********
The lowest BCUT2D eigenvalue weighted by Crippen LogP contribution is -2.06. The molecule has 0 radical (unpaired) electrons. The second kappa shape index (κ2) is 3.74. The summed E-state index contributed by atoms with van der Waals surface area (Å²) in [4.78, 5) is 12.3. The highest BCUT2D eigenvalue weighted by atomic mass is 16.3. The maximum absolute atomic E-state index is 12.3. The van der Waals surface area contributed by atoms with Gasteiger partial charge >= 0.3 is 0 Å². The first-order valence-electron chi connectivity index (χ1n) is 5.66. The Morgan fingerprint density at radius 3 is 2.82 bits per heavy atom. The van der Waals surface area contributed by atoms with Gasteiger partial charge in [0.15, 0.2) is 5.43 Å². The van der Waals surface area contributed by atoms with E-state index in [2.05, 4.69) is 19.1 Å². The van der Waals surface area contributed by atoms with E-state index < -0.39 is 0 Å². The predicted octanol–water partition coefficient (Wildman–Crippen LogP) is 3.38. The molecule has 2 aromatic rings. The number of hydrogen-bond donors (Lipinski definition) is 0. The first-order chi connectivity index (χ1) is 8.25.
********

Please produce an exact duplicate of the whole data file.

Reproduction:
The lowest BCUT2D eigenvalue weighted by Crippen LogP contribution is -2.06. The molecule has 0 radical (unpaired) electrons. The second kappa shape index (κ2) is 3.74. The summed E-state index contributed by atoms with van der Waals surface area (Å²) in [4.78, 5) is 12.3. The highest BCUT2D eigenvalue weighted by atomic mass is 16.3. The maximum absolute atomic E-state index is 12.3. The van der Waals surface area contributed by atoms with Gasteiger partial charge >= 0.3 is 0 Å². The first-order valence-electron chi connectivity index (χ1n) is 5.66. The Morgan fingerprint density at radius 3 is 2.82 bits per heavy atom. The van der Waals surface area contributed by atoms with Gasteiger partial charge in [0.15, 0.2) is 5.43 Å². The van der Waals surface area contributed by atoms with E-state index in [2.05, 4.69) is 19.1 Å². The van der Waals surface area contributed by atoms with E-state index < -0.39 is 0 Å². The predicted octanol–water partition coefficient (Wildman–Crippen LogP) is 3.38. The molecule has 2 aromatic rings. The number of hydrogen-bond donors (Lipinski definition) is 0. The first-order chi connectivity index (χ1) is 8.25.